Former Auckland mayor John Banks has been turned down by the Court of an Appeal in his bid to recover trial costs over his wrongful conviction for a false electoral return.
Mr Banks was originally charged over electoral returns he filed for his mayoralty campaign after it was alleged he declared three payments be anonymous when he knew who the donor was – two of the donations were from Kim Dotcom-associated Megastuff and one from SkyCity.
He successfully appealed his conviction in relation to the Megastuff donations and following his acquittal applied to recover $190,000 in trial costs. High Court judge Justice Edwin Wylie made a public apology to Mr Banks’ wife, Amanda, after having questioned her credibility as a witness in the trial.
The original conviction was based on the judge preferring evidence from Kim Dotcom and his former wife Mona over that of Mrs Banks. The conviction was overturned after she tracked down witnesses to a lunch at which Mr Dotcom had wrongly claimed the donations were discussed.
A key claim of the latest appeal was that the evidence of the main prosecution witnesses had been shown to be made up and that deficiencies in the witnesses’ evidence should have been discovered earlier.
Justice Wylie dismissed the original costs application saying both propositions put forward failed the statutory criteria. Mr Banks then appealed on the basis the judge erred in his decision.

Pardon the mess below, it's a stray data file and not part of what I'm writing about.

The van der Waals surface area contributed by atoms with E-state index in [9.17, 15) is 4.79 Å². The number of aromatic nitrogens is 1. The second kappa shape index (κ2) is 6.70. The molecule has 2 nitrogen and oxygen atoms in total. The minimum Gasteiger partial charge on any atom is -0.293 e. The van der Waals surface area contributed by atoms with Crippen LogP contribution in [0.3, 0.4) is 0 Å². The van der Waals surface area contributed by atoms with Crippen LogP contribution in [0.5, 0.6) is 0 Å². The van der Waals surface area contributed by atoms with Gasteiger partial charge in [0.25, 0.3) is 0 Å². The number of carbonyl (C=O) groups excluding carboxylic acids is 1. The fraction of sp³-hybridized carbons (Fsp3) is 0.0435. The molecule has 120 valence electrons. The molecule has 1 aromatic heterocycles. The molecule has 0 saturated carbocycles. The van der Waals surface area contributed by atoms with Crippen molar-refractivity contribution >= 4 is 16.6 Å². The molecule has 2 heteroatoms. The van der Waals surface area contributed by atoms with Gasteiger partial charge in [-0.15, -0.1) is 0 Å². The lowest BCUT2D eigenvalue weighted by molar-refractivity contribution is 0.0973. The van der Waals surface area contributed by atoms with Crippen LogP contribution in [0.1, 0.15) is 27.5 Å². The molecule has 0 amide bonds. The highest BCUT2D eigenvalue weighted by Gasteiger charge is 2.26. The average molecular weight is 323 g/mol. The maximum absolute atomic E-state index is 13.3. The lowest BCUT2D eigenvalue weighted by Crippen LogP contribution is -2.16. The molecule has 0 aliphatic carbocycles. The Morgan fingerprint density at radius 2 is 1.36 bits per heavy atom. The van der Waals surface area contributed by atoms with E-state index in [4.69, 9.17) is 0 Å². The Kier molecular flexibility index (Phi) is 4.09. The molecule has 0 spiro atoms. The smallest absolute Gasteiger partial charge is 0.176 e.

The Court of Appeal’s three judges found there is nothing raised in the appeal that leads them to conclude that Justice Wylie’s “careful and thorough” judgement was wrong.
‘This appeal has essentially proffered the same arguments as were made to Justice Wylie and rejected,” they said.
The judges found that there is no doubt that important aspects of the prosecution evidence concerning the Megastuff donations have been shown to be wrong and that when three witnesses make the same mistake, it is legitimate to inquire as to how that has come about.
“That said, we consider that Mr Banks has failed by some margin to establish that this court on appeal should conclude that a conspiracy to pervert the course of justice by committing perjury is the correct explanation for the incorrect evidence.”
And the judges said but for missing evidence that later came to light, the prosecution case was sufficiently credible to result in a conviction. No aspect of Justice Wylie's careful reasoning on this second issue has been shown to be flawed, the court said.
On March 14 after the judgment had been drafted, the appeal court received an application from Mr Dotcom seeking leave to intervene in the appeal given media reporting of the February 15 hearing which referred to claims made about Mr Dotcom’s evidence.
The court says it received written submissions from the parties but haven’t considered it necessary to further consider Mr Dotcom’s application given the outcome of the judgment and thus it has been formally dismissed.
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